How to Create Array of Objects?

This seems very easy, but I can’t figure it out. I’d like to create 3 objects, and keep their references in an array. My plan is to use 3 OneWire buses, so it would obviously help to keep their Object references in an array.

I originally thought something like this would work

OneWire buses[3];
...
for(i = 0; i < 3; i++) {
  // Create 1W objects on pins 8,9,10
  buses[i] = new OneWire(i + 8);
}

…but this doesn’t seem to work. After some searching I found syntax like this:

int[] myArray = new int[3];

…although I can’t get this to work (at least with arduino-0017), and don’t see how I’d instantiate the objects with different parameters.

I’m a bit lost - can anyone help me? Thanks!

int[] myArray = new int[3];

That looks like Java. C++ equivalent is int myArray[3];

OneWire buses[3];

I see no problem with this, what was the error you got?

I guess I should have posted my code etc. earlier…? :wink:

Okay, here’s my code:

#include <OneWire.h>

OneWire buses[3];

void setup() {
}

void loop() {
}

…which has a compile error:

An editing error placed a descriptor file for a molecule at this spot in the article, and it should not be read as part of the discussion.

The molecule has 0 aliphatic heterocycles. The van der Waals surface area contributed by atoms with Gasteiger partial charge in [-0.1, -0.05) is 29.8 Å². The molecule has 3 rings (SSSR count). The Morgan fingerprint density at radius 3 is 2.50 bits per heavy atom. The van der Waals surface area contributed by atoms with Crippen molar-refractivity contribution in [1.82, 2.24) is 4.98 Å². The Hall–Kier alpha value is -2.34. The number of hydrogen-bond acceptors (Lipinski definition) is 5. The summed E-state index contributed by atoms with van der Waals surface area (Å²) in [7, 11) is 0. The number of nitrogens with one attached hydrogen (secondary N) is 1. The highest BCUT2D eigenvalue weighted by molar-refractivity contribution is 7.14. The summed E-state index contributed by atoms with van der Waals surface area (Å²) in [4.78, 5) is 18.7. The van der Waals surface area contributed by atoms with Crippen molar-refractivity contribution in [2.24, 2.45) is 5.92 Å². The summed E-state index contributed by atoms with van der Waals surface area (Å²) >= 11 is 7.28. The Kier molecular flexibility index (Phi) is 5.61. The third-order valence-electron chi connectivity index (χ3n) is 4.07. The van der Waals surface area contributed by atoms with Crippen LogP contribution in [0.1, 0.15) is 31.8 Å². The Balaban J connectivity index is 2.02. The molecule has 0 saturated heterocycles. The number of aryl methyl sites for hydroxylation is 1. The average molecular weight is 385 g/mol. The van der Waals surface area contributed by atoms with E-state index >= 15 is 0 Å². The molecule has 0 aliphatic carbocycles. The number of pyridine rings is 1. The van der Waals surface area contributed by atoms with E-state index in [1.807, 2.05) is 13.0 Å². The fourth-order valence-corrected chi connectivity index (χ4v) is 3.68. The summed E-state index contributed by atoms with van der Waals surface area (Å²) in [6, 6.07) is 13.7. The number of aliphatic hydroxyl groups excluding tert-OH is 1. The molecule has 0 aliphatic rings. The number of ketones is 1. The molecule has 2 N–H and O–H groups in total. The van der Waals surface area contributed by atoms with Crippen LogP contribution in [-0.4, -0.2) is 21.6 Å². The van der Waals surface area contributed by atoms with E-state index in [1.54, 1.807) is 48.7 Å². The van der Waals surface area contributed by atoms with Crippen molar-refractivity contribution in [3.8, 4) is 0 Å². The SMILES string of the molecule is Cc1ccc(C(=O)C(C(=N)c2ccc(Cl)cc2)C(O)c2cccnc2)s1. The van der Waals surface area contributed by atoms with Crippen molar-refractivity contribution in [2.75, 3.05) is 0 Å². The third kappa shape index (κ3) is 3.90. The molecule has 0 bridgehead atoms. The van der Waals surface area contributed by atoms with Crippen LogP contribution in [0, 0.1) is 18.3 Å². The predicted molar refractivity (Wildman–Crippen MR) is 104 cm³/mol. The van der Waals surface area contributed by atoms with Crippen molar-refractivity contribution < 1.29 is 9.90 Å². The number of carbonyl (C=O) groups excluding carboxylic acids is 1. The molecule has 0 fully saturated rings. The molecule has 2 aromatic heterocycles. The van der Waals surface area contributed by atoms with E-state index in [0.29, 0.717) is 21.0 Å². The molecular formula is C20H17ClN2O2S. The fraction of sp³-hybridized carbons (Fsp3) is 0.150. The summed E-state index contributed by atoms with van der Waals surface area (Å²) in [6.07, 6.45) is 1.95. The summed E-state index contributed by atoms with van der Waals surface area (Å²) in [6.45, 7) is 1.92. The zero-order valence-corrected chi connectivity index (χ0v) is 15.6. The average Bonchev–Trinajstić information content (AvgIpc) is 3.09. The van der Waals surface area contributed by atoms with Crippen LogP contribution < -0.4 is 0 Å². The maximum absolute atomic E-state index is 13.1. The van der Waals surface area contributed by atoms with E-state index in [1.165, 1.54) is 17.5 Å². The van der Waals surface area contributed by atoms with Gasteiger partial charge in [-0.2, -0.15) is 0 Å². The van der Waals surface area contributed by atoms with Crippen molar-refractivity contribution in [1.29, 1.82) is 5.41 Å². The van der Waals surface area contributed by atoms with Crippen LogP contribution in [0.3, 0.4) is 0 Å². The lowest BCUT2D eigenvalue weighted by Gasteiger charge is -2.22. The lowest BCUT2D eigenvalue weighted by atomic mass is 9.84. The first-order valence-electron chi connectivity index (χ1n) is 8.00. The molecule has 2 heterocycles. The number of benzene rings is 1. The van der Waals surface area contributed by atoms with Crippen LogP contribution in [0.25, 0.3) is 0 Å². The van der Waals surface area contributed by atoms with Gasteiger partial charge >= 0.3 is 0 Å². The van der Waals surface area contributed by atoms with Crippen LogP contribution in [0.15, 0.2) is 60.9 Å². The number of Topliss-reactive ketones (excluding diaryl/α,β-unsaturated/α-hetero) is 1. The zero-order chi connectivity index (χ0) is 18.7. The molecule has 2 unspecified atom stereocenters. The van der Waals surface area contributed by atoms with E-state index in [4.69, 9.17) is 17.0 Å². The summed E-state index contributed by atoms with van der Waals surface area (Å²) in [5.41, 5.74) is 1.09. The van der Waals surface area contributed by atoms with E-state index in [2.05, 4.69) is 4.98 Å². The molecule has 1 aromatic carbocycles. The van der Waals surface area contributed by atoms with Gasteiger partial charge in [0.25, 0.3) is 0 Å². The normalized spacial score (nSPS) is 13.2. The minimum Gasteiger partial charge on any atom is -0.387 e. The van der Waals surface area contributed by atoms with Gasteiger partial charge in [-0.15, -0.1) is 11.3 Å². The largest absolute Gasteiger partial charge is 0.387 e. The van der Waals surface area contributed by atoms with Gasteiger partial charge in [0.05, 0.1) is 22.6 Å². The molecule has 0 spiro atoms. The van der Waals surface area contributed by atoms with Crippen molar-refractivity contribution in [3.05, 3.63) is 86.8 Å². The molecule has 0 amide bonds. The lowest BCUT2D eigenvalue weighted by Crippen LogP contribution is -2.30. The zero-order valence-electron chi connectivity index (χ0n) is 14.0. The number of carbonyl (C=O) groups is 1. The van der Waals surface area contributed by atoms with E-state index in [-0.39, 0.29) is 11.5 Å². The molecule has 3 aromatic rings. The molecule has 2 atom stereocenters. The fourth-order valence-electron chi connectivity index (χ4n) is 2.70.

error: no matching function for call to 'OneWire::OneWire()'
/arduino-0017/hardware/libraries/OneWire/OneWire.h:43:
note: candidates are: OneWire::OneWire(uint8_t)

I can’t seem to find a way to declare the reference without actually creating the object, and then can’t instantiate three objects with different arguments.

Any ideas?

//I have not checked to see if pins 2,3,4 is usable with this library.
OneWire buses[3] = {
  OneWire(2),
  OneWire(3),
  OneWire(4)
};

Perfect - that works nicely. I'm up and running now - thank you!

Just out of interest, is there a way to declare an object reference without instantiating it (either singularly, or in an array)?

is there a way to declare an object reference without instantiating it

I thought that was the advantage of using references over using pointers - you can’t have an uninitialised reference, so you have to have an instance of the object.

You should be able to create a pointer to an object as follows:

OneWire *ptrOneWire;

Creating one however doesn't make sense until you make it point to an instance.

You can also write a function that take an object reference as a parameter:

void ReadOne(OneWire &ow)
{
  // access any OneWire instance passed as parameter
  ow.
}